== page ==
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For adults wondering if it’s too late to go back to college, the answer is no

A statue of Utah Valley University's Wolverine mascot wears a mask on the campus in Orem on Wednesday, Sept. 23, 2020. The school announced Monday, Aug. 30, 2021 it would require students to obtain the COVID-19 vaccine. Photo: Kristin Murphy, Deseret News

SALT LAKE CITY — The pandemic blew up jobs and careers as workers were laid off and businesses shuttered. For those of us who are a little older, is it too late to go back to college?

Kyle Reyes, vice president of Student Affairs at Utah Valley University, said it’s never too late to go back to school or to start. He joined Inside Sources host Boyd Matheson to discuss opportunities for adult learners at UVU.

Reyes said during the pandemic students were coming back to campus, not to earn a bachelor’s degree, but rather a certificate or to upgrade their skills in a particular area, perhaps as it relates to their current job.

He added some students consider coming back to campus to finish a degree begun years before. 

Young or old, everyone is a learner

UVU is not just a campus packed full of 19-year-old students, he said. 

“Last year, our oldest graduate was 69 years old,” Reyes said, adding that 30% of the student body is older than age 25. “We no longer call our adult learners non-traditional students because there’s just so many that are taking advantage of the opportunities here.”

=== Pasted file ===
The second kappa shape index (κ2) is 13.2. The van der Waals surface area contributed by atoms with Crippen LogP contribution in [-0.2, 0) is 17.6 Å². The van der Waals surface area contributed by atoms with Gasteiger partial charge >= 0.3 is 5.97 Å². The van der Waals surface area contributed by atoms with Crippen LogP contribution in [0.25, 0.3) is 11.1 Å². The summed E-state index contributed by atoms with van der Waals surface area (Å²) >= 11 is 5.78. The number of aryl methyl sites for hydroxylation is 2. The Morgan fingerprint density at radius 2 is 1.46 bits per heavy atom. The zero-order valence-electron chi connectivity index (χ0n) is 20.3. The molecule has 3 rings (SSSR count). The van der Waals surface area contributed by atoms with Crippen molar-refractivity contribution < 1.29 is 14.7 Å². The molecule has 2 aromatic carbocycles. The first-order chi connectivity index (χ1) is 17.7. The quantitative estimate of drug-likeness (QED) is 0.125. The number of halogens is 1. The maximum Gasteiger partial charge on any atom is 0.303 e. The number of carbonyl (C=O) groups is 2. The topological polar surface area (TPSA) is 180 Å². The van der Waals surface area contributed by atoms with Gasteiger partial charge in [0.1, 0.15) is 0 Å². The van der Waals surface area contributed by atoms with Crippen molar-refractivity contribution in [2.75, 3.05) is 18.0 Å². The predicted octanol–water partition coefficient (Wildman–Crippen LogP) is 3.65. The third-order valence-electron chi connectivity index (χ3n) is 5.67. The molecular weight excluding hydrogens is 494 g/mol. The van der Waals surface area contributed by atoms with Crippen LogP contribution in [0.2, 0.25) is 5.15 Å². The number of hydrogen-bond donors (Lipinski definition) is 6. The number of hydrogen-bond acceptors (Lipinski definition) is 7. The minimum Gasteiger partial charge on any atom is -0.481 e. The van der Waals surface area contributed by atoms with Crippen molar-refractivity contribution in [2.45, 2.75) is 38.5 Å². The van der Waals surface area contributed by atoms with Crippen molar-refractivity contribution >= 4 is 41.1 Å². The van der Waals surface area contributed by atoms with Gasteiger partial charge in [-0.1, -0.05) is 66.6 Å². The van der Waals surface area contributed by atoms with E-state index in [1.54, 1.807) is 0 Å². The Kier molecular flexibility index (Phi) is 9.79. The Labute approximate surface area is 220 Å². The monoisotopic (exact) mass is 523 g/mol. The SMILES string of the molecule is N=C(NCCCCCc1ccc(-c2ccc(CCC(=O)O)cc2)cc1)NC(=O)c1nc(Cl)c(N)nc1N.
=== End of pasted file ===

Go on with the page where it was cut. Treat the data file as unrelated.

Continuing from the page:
UVU offers classes in the evenings and weekends, Reyes said. And there’s also daycare on campus.

Reyes, who is also a professor, said a number of adult learners attended his classes last year.

There is just a different level of seriousness and maturity that they bring to the class. They seem a little bit more streamlined in their focus.”

Reyes added that adult learners enrich the classroom experience. They bringing real-world experiences and life lessons to the subject being taught. 

Tuition assistance

Reyes highlighted the state-funded Learn & Work Initiative that provides Utahns with tuition assistance for short-term education and training. 

Reyes said the program is designed for workers who like their jobs but wish to earn a promotion or learn a new skill for the 21st century.

“We have some funding for folks to be able to come back, almost like a scholarship, to return to get some quick almost boot camp-style classes for them to get their certificate, for them to get certain credentials so that they can be ready for that next job,” Reyes said. 

For more information, adult learners can visit


Inside Sources with Boyd Matheson can be heard weekdays from 1 p.m. to 3 p.m. on KSL NewsRadio. Users can find the show on the KSL NewsRadio website and app. 

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